Perspective

New APA guidelines aim to improve treatment outcomes for alcohol use disorder

Anita Everett, MD
Anita Everett

The American Psychiatric Association has released new practice guidelines for the treatment of alcohol use disorder that focus on improving treatment outcomes and quality of care for patients, according to a press release issued by the organization.

The new guidelines offer clinicians recommendations on evidence-based pharmacological treatments for alcohol use disorder and on the assessment and treatment planning necessary to treat patients using pharmacotherapy.

“This new guideline is an important step in bringing effective, evidence-based treatments for alcohol use disorder to many more people and in helping address the public health burden of alcohol use,” Anita Everett, MD, APA president, said in the press release.

Alcohol use disorder remains undertreated, with fewer than one in 10 people in the U.S. with a 12-month diagnosis of alcohol use disorder receiving treatment and an estimated lifetime prevalence rate of 29%, according to the release. An expert panel led by Victor I. Reus, MD, chair of the APA Practice Guideline Writing Group, created these guidelines to help patients with alcohol use disorder receive the best treatment.

The guidelines recommend:

  • naltrexone and acamprosate to treat patients with moderate-to-severe alcohol use disorder when nonpharmacological approaches have no effect or when patients prefer them;
  • topiramate and gabapentin for patients with moderate-to-severe alcohol use disorder, but usually after trying naltrexone and acamprosate first; and
  • disulfiram, but not generally as a first-line treatment.

The guidelines also include evidence-based psychotherapeutic treatments for alcohol use disorder, such as cognitive-behavioral therapy, 12-step facilitation and motivational enhancement therapy, according to the release. In addition, they suggest that community-based peer support groups, including Alcoholics Anonymous, can help patients. – by Savannah Demko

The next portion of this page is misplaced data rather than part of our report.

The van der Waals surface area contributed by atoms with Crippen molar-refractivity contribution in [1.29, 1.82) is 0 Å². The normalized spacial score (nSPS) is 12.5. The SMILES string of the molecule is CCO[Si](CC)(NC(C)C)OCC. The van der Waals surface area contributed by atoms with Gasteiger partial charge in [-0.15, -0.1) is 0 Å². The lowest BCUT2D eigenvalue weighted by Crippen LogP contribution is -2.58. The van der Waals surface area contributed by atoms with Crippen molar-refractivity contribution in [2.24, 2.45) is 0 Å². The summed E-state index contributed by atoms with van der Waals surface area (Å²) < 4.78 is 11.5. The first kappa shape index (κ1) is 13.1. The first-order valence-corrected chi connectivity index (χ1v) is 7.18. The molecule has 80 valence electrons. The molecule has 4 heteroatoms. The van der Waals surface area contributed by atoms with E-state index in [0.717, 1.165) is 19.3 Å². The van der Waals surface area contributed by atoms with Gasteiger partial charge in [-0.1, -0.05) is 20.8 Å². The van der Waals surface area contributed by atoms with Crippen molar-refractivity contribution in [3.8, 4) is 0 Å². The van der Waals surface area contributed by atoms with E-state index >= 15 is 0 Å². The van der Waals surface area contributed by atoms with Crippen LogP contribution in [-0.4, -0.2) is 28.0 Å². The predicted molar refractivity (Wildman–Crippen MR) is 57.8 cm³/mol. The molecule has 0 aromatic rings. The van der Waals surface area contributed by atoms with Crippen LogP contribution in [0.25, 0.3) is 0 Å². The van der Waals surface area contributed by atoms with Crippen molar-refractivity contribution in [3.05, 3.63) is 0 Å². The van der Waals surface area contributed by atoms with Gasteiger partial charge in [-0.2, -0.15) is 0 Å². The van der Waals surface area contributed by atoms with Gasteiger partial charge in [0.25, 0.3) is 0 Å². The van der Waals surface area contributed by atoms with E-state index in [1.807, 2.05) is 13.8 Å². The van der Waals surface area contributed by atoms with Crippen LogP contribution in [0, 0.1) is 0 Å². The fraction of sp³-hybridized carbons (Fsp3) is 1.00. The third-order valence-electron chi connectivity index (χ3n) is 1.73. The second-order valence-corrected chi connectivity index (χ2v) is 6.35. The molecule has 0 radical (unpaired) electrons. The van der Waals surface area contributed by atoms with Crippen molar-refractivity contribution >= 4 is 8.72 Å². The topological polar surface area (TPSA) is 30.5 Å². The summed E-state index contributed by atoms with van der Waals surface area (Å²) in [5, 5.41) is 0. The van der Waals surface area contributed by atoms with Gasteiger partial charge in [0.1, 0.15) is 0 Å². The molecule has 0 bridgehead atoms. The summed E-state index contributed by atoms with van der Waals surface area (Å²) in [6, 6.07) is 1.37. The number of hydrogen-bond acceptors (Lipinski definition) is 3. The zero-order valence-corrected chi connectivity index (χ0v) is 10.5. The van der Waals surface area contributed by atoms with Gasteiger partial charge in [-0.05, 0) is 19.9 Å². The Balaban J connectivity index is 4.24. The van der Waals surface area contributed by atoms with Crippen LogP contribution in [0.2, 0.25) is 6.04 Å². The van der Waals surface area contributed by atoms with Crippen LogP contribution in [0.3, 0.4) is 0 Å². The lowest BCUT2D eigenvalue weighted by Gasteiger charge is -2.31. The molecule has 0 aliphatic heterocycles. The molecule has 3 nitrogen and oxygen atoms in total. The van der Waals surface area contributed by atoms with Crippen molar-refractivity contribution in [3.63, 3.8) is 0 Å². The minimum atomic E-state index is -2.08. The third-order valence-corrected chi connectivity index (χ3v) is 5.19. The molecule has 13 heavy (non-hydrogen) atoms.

References:

Reus VI, et al. Amer J Psychiatry. 2018;doi:10.1176/appi.ajp.2017.1750101.

Disclosures: Everett is APA president. Reus is chair of the APA Practice Guideline Writing Group.

Anita Everett, MD
Anita Everett

The American Psychiatric Association has released new practice guidelines for the treatment of alcohol use disorder that focus on improving treatment outcomes and quality of care for patients, according to a press release issued by the organization.

The new guidelines offer clinicians recommendations on evidence-based pharmacological treatments for alcohol use disorder and on the assessment and treatment planning necessary to treat patients using pharmacotherapy.

“This new guideline is an important step in bringing effective, evidence-based treatments for alcohol use disorder to many more people and in helping address the public health burden of alcohol use,” Anita Everett, MD, APA president, said in the press release.